The miners most affected by the Australian situation all fell sharply. At the close Rio Tinto had lost 108p to £32.82, Xstrata was down 32.7p at 985.3p and BHP Billiton was 31p lower at £19.20. Other miners were hit by worries of a global slowdown in demand for commodities, with Kazakhmys losing 59p to £11.10 and ENRC down 44p at 967p.


Sarkozy meets Thierry Henry over World Cup fiasco

PARIS — Football star Thierry Henry met Nicolas Sarkozy at the Elysee palace on Thursday as the president demanded answers over the French team's humiliating exit from the World Cup.

Henry flew in from South Africa and was taken in a limousine provided by the French presidency to meet with Sarkozy, who has drawn criticism for making football an affair of state after calling for heads to roll over the debacle.

No details were released from their meeting but the shamed players' homecoming turned into a morbid spectacle as television channels broadcast live pictures of their team plane landing and cars whisking them away.

France reacted with a mix of humiliation and anger to the team's elimination from the tournament which came after two defeats, one draw, a players' strike and foul-mouthed squabbles in the dressing room.

Sarkozy, a big football fan, on Wednesday called a meeting of government ministers on the matter and asked them "to make sure that those responsible meet the consequences of this disaster," a presidential statement said.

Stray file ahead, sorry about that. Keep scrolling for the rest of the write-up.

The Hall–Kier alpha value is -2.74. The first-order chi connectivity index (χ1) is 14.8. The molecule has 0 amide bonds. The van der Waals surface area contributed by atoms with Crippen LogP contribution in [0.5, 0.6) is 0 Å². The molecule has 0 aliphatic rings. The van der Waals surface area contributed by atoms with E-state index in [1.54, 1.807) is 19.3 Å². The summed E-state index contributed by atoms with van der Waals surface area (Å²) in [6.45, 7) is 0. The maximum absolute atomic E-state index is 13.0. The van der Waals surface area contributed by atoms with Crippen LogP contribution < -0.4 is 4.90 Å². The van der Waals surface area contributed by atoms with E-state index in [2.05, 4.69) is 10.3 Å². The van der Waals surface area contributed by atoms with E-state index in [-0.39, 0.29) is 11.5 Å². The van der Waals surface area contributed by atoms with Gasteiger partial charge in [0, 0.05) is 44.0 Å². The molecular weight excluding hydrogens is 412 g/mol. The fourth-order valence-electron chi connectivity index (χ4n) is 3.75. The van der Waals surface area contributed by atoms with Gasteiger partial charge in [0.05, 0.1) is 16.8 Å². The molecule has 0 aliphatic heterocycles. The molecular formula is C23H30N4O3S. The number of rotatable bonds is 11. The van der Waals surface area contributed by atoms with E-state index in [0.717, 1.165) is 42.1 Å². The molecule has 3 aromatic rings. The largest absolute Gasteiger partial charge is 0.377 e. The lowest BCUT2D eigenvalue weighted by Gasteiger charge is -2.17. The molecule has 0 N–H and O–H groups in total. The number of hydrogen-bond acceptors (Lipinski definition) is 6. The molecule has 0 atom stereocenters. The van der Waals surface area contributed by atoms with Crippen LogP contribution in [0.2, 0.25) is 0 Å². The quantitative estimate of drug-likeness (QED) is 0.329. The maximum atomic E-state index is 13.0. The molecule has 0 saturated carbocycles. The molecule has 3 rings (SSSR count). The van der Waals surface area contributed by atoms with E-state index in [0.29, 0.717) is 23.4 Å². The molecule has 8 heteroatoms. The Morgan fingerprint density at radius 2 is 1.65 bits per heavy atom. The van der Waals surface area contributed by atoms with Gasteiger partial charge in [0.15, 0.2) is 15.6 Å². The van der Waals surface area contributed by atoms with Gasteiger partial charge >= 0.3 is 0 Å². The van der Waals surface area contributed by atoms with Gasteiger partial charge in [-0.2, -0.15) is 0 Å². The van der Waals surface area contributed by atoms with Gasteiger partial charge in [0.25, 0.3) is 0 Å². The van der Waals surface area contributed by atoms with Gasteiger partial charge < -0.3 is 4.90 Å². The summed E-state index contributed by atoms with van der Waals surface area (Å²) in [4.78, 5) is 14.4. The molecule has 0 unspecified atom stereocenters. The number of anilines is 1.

"He also asked ministers to see that no financial benefits are paid to any of the France team."

Sarkozy's opponents criticised him for interfering but press reports said that Henry, France's all-time top goal-scorer, had himself requested the meeting.

"That the president is taking charge of football is not a normal situation but we are not facing a normal situation," said deputy Thierry Mariani, a member of Sarkozy's UMP party.

"Football is part of our country's image. Restoring our image is the head of state's duty," he said.

A group of non-governmental organisations including Oxfam said Sarkozy had scrapped a meeting with them to discuss this weekend's Group of 20 summit, in order to make time for Henry.

The Elysee presidential palace insisted in a statement that the meeting had been shifted "not because of the president's meeting with Thierry Henry... but because of constraints linked to the preparation of the G8 and G20 summits."

Government spokesman Luc Chatel savaged the team on Wednesday, saying they lacked "respect, team spirit, pride and enough dignity to wear the shirt of any club." He singled out France's unpopular coach Raymond Domenech.

Many fans have written off the team, known as Les Bleus, as spoiled millionaires led by an incompetent coach and unworthy of the blue jersey worn by the 1998 world champions.

Tens of thousands of French fans across the country booed the team during Tuesday's broadcast of their limp 2-1 defeat to hosts South Africa, even cheering ironically when South Africa scored.

Florent Malouda -- the only Frenchman to have found the back of the net in the tournament -- promised that the players would work better with Domenech's replacement, Laurent Blanc.

"Me, I'll stay on," he was quoted as saying by the newspaper Le Parisien.

"We have a responsibility to rebuild what we have destroyed."


Spain train hits summer solstice partiers, 12 dead

CASTELLDEFELS, Spain — The last thing they heard was the piercing whistle of an oncoming train.

Moments later, dozens of mostly Latin American immigrants who crossed the tracks instead of using an underground passageway to reach a beach party in this seaside resort were dead or injured, their body parts strewn among the rails.

The express train that barreled through the station in northeastern Spain plowed into a group of young men and women that included Ecuadoreans, Chileans, Colombians and Bolivians — leaving 12 people dead, injuring 14 and turning a night of summer solstice celebration into carnage.